Fasting Part 11

Spiritual Benefits of Fasting

For most people doing a religious fast, the primary benefit is spiritual.  You’re not supposed to be mortifying your flesh as an act of masochism or applied puritanism.  The goal is to get closer to God.  Less you = more God.  One way you make less of you is to stop putting food in you, leaving room for God to fill the space.  Bob’s told me that during a good fast, he can really feel the presence of the Holy Spirit.  I haven’t been that lucky yet, but I have often felt a great detachment from the physical world that’s made it much easier to feel closer to God, particularly when a fast is coupled with increased prayer (as it should be.).

Charitable Benefits of Fasting

But the Christian life is not supposed to be all about YOU.  Or even all about your relationship with God.  Community matters, too.  As such, I’ve found that one of the great benefits of fasting is the good it can do for others.  I can very much confirm what Bob added in a recent blog post —nearly every time I’ve done a long fast, something good has happened to somebody for whom I’m praying.  Someone who has been unemployed for a while will finally get a job, or somebody who’s been sick will take a turn for the better, and so on.  It hasn’t happened every time I’ve done a long fast, but it has happened more often than not.  I know it isn’t my doing, and I’m not sure how my sacrifice helps God’s action in the world, but nevertheless—it does.  And the end results can be amazing.

Personal Benefits of Fasting

Finally, one of the great benefits I’ve drawn from learning how to fast is personal.  I’m not sure how to put it in words, but I’ll do my best.  If you’re reading this blog, chances are, you’re doing it in the United States.  And, let’s face it, people in the United States are there because most of us are descended from starving immigrants.  Or, at least, we eat like we are, anyway. And, let’s also face it, most of us aren’t working as farm hands or lumberjacks anymore, so we really don’t need as much food as makes up the typical American meal.  One of the most primal of human fears is starvation, and it reflects a very real situation that many people have had to face until comparatively recently in human history.

By way of explaining where I’m going with this, consider the following example as an analogy.  Like starvation, another primal human fear is drowning.  Humans can’t breathe water, so if we’re dumped in a big enough body of it, we will die.  BUT, that primal fear is greatly mitigated, if not even completely eliminated, by learning how to swim.  Nobody who learns how to swim is ever truly afraid of water ever again.  That doesn’t mean you’re immune to drowning, of course, but drowning loses its terror when you know how to handle yourself in the water.  By analogy, learning how to fast is a lot like learning how to swim.  You find out that going without food, even for long periods of time, isn’t going to kill you.  That little epiphany is life-changing.  And, unless you’ve experienced it, it’s almost impossible to describe.


The very first long fast I ever tried coincided with an academic conference I wanted to attend, and I decided to end the fast (early) at one the wonderful dinners for which the conference is famed.  I got seated randomly next to a perky, bubbly young college student.  “Ohmigosh; I haven’t eaten all day,” she said during our introductions, “I’m starving!”  “I haven’t eaten all week,” I replied, and quietly realized that I wasn’t starving.  It took her a minute to realize that I wasn’t joking, and when she did, she favored me with the same look of pitying incomprehension I’m sure I gave Bob the first time around.  “But . . . you can’t go that long without food!” she said, and I laughed inside.   Actually, yes.  Yes you can.  And longer.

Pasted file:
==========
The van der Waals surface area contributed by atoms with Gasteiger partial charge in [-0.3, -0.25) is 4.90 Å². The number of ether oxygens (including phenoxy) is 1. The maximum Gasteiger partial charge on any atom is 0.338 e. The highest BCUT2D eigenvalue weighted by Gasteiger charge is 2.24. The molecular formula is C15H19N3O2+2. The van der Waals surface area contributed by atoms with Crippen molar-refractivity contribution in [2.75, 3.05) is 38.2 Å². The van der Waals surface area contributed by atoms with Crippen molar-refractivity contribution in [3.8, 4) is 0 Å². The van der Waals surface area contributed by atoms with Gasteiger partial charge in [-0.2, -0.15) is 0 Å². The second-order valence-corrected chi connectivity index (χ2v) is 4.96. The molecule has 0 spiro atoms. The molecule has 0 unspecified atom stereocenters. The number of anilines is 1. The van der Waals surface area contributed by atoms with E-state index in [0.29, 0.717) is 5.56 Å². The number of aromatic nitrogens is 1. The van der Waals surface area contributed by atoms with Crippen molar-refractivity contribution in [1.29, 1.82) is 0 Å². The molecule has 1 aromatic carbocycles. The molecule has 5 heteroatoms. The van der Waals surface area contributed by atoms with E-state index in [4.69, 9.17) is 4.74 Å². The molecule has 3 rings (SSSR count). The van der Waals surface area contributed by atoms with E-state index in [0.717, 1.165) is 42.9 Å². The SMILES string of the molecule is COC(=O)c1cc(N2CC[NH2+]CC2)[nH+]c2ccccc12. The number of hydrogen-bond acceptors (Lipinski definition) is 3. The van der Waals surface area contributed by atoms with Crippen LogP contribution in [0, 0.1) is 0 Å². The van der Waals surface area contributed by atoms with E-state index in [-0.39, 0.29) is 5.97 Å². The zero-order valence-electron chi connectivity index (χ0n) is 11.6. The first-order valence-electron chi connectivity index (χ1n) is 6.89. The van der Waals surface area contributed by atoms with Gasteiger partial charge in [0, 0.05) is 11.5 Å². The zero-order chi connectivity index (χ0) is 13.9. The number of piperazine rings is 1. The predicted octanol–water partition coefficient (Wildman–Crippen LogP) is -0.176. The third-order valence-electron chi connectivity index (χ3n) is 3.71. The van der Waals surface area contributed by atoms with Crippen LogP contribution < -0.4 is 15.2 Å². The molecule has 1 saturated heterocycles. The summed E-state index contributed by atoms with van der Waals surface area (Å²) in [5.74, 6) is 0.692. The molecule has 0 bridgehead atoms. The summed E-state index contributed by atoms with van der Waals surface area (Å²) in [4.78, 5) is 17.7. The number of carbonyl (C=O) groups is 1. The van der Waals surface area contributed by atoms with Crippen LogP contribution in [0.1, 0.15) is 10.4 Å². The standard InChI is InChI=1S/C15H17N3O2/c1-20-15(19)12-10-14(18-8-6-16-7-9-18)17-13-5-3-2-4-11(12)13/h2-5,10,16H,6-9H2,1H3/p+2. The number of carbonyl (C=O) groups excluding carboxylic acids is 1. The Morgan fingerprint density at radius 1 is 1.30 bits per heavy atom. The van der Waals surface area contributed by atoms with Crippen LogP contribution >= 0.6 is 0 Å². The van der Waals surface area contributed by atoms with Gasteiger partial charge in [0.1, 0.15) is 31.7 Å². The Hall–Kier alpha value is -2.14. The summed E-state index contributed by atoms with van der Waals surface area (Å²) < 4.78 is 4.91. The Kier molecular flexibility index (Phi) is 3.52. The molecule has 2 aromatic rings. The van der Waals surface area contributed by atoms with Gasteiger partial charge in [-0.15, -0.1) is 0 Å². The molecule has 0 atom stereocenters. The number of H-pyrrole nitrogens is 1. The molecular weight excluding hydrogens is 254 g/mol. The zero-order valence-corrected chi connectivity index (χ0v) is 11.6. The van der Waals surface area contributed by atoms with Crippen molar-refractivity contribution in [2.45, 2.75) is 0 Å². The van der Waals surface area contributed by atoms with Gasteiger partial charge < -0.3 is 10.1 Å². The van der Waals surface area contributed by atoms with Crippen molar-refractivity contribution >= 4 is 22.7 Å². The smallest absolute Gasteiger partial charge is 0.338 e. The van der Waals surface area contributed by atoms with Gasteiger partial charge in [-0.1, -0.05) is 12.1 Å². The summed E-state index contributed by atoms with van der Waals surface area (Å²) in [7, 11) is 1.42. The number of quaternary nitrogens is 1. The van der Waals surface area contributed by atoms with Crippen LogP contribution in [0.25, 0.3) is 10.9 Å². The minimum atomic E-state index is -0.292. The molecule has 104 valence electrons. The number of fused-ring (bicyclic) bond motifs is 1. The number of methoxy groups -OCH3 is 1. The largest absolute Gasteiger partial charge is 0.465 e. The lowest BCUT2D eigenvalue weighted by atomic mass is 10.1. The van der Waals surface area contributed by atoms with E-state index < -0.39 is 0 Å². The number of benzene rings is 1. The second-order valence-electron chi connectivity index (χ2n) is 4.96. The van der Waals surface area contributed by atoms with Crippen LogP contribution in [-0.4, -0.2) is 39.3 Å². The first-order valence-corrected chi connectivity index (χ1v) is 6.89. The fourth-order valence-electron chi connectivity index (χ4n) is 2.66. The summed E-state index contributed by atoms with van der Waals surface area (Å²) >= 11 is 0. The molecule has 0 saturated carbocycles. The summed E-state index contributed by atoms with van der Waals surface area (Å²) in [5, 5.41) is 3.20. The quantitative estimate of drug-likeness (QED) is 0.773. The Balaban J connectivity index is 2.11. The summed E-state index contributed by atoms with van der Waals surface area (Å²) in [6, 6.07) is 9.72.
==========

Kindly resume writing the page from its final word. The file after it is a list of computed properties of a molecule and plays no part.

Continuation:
How little I knew!

Bob laughed in turn when I shared this story with him.  And then got pensive, as he so often does.  “We don’t live in that world anymore, do we?”  No.  I guess we don’t.  We both intuitively understand something now that’s incomprehensible to most people.

For me, this has been one of the most important benefits of fasting, which I now realize has come as a gift from God.  That gift is detachment.  I know I can do without something which many people absolutely obsess over.  For a time, anyway.  This epiphany has been amazingly liberating.  I have long wondered at the example of those saints and mystics who are said never to eat anything except the Eucharist.  I’m not in that league, and I know I never will be.  But I’ve shared their experience, to a tiny degree, and I “get” it.  There have been times in my life now when I can truthfully say, “For these last nine days, I have eaten no food, save only the Body of Christ.”

Those experiences have left me pondering, as I often do, about the nature of our own bodies after the Final Resurrection.  We know that our bodies will be like Christ’s was after His Resurrection, and the Gospels show us that He could eat, but likely didn’t need to.  Will it be like that for us?  In a new Heaven and a new Earth, will we not need food at all?  Or, perhaps, will our glorified bodies dine only on the Eucharist?  I don’t know.  But I can say that, if that’s the case, I know what it’s like.

And I’m looking forward to it.

(Go Back to Fasting Part 10: Beiting)